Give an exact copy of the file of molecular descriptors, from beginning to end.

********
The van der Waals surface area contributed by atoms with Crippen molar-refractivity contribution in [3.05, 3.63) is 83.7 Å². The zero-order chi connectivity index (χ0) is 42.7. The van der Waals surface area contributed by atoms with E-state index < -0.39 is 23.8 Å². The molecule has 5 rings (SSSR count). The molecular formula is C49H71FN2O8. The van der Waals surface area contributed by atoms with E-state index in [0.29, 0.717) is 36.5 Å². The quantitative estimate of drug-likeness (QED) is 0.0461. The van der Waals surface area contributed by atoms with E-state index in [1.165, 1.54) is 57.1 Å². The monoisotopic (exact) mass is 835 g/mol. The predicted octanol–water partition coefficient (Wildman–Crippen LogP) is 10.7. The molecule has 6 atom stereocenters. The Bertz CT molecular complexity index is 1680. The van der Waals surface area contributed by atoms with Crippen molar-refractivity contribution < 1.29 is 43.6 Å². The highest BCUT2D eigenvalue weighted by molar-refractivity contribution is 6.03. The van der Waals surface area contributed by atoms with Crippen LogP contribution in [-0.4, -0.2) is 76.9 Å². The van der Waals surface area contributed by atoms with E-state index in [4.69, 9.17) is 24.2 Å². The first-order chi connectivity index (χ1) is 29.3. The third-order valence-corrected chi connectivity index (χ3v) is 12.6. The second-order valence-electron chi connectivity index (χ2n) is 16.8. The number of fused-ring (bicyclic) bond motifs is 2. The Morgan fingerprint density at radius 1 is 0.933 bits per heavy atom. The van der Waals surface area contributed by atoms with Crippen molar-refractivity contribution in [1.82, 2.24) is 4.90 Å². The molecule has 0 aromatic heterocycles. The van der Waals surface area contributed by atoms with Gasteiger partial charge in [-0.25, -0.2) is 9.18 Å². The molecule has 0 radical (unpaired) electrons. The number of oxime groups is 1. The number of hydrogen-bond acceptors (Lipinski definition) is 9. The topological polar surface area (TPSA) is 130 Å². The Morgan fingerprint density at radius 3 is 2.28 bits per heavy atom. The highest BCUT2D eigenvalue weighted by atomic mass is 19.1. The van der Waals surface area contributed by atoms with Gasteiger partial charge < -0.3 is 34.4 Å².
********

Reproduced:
The van der Waals surface area contributed by atoms with Crippen molar-refractivity contribution in [3.05, 3.63) is 83.7 Å². The zero-order chi connectivity index (χ0) is 42.7. The van der Waals surface area contributed by atoms with E-state index < -0.39 is 23.8 Å². The molecule has 5 rings (SSSR count). The molecular formula is C49H71FN2O8. The van der Waals surface area contributed by atoms with E-state index in [0.29, 0.717) is 36.5 Å². The quantitative estimate of drug-likeness (QED) is 0.0461. The van der Waals surface area contributed by atoms with E-state index in [1.165, 1.54) is 57.1 Å². The monoisotopic (exact) mass is 835 g/mol. The predicted octanol–water partition coefficient (Wildman–Crippen LogP) is 10.7. The molecule has 6 atom stereocenters. The Bertz CT molecular complexity index is 1680. The van der Waals surface area contributed by atoms with Crippen molar-refractivity contribution < 1.29 is 43.6 Å². The highest BCUT2D eigenvalue weighted by molar-refractivity contribution is 6.03. The van der Waals surface area contributed by atoms with Crippen LogP contribution in [-0.4, -0.2) is 76.9 Å². The van der Waals surface area contributed by atoms with E-state index in [4.69, 9.17) is 24.2 Å². The first-order chi connectivity index (χ1) is 29.3. The third-order valence-corrected chi connectivity index (χ3v) is 12.6. The second-order valence-electron chi connectivity index (χ2n) is 16.8. The number of fused-ring (bicyclic) bond motifs is 2. The Morgan fingerprint density at radius 1 is 0.933 bits per heavy atom. The van der Waals surface area contributed by atoms with Crippen molar-refractivity contribution in [1.82, 2.24) is 4.90 Å². The molecule has 0 aromatic heterocycles. The van der Waals surface area contributed by atoms with Gasteiger partial charge in [-0.25, -0.2) is 9.18 Å². The molecule has 0 radical (unpaired) electrons. The number of oxime groups is 1. The number of hydrogen-bond acceptors (Lipinski definition) is 9. The topological polar surface area (TPSA) is 130 Å². The Morgan fingerprint density at radius 3 is 2.28 bits per heavy atom. The highest BCUT2D eigenvalue weighted by atomic mass is 19.1. The van der Waals surface area contributed by atoms with Gasteiger partial charge < -0.3 is 34.4 Å².